Consensus mechanisms in blockchain impose a set of rules to keep members (or nodes) synchronized in a decentralized network.
- What is Consensus?
- What is Consensus Mechanism?
- How does consensus work?
- Types of Consensus mechanisms
- Pros and Cons of Consensus Mechanisms
- In Conclusion
The more, the merrier. However, more people means more ideas and opinions as well. Before starting with consensus mechanisms in the Blockchain network, let’s begin by understanding what does consensus mean?
In a decentralized network like blockchain collecting everyone’s agreement on a single change sounds tedious. Evidently, it is!
Even so, it’s hard to reach the full consent of every member in the network, yet, people managed to do so by establishing governance. Fighting against the monarchy ruled by giants, blockchain comes with its own challenges. One of the major confronts is reaching a consensus or global agreement.
What is Consensus?
Consensus means achieving a state of a decision on which all network participants agree. For example, a group of friends decides on a trip to Goa without conflicts. Here, reaching a decision to visit Goa together is a state of consensus or mutual agreement.
However, getting a no-conflict decision agreement by each person in a group seems far-fetched. Maybe someone wants to go to Manali instead. How could a group of friends possibly reach a consensus? Moreover, how can numerous strangers achieve consensus in a network?
In order to avoid centralization and conflicts among members, the system requires a consensus mechanism or algorithm.
What is Consensus Mechanism?
A consensus algorithm is a way to keep network members synchronized under democracy. With decentralization, each network member has equal power to make decisions in the system. Hence, rules need to be established for network members (or nodes) to implement new changes to the system with a global agreement.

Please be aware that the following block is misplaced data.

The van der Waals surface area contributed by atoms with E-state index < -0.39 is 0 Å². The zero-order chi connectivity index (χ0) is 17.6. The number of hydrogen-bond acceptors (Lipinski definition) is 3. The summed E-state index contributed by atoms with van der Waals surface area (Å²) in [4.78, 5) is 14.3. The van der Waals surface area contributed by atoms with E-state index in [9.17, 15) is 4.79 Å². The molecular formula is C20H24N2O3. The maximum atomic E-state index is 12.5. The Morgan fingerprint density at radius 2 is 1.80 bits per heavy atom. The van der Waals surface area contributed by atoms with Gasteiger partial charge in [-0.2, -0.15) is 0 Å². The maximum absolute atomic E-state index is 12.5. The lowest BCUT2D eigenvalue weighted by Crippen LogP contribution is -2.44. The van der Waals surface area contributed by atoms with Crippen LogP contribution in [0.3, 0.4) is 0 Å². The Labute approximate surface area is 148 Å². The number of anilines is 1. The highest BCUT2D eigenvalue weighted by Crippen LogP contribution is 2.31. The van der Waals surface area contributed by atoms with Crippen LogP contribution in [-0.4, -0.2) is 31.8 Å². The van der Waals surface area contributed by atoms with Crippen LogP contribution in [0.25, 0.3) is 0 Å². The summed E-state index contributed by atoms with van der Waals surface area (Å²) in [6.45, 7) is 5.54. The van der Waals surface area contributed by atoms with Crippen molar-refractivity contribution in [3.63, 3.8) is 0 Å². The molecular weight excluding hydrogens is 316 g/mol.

“The purpose of the Consensus mechanism in a decentralized network is to allow a group of independent nodes to distribute the right to update as well as validate the change in the network equally. Therefore, decide on the next update of a decentralized network.”
In a blockchain, each participant shares the exact same copy of the network transactions, which helps them stay synchronized and connected.
How Does Consensus Work?
There is a number of consensus mechanisms to operate on a decentralized network. Each algorithm has its own way of reaching a global agreement on a network update.
Generally, consensus protocols form at least 51% of participants in the network to agree on the upcoming change. If they agree, the network system gets updated with the new change. Else, it rejects the change by mutual agreement.
Let’s see what the renowned consensus algorithms do to reach a global network agreement?
Types of Consensus Mechanisms
Following are the consensus mechanisms used in various blockchain networks:-
Proof of Work (PoW)
PoW is a popular consensus algorithm used by Bitcoin and Ethereum networks. Here, miners (or block adders) have to do heavy mathematical computations to find a right hash by changing the nonce of the block. The miner who finds the hash below the difficulty level gets the chance to add his block to the network. Hence, takes the reward.